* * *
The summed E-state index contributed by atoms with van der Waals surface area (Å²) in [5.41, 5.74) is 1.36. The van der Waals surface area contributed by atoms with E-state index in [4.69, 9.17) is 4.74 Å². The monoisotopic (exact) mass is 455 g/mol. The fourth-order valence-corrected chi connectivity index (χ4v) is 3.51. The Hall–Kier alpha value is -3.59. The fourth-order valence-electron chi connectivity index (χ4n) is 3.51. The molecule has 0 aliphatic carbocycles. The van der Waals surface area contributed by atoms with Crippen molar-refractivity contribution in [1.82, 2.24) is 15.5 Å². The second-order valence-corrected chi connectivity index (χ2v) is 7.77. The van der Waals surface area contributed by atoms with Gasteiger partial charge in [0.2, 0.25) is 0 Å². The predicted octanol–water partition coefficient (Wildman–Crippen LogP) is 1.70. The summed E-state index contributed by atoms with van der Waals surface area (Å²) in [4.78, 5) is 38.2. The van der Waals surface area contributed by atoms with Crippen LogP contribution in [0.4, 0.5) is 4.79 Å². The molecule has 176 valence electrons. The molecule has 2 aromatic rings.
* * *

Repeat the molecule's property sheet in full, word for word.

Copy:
The summed E-state index contributed by atoms with van der Waals surface area (Å²) in [5.41, 5.74) is 1.36. The van der Waals surface area contributed by atoms with E-state index in [4.69, 9.17) is 4.74 Å². The monoisotopic (exact) mass is 455 g/mol. The fourth-order valence-corrected chi connectivity index (χ4v) is 3.51. The Hall–Kier alpha value is -3.59. The fourth-order valence-electron chi connectivity index (χ4n) is 3.51. The molecule has 0 aliphatic carbocycles. The van der Waals surface area contributed by atoms with Crippen molar-refractivity contribution in [1.82, 2.24) is 15.5 Å². The second-order valence-corrected chi connectivity index (χ2v) is 7.77. The van der Waals surface area contributed by atoms with Gasteiger partial charge in [0.2, 0.25) is 0 Å². The predicted octanol–water partition coefficient (Wildman–Crippen LogP) is 1.70. The summed E-state index contributed by atoms with van der Waals surface area (Å²) in [4.78, 5) is 38.2. The van der Waals surface area contributed by atoms with Crippen LogP contribution in [0.4, 0.5) is 4.79 Å². The molecule has 176 valence electrons. The molecule has 2 aromatic rings.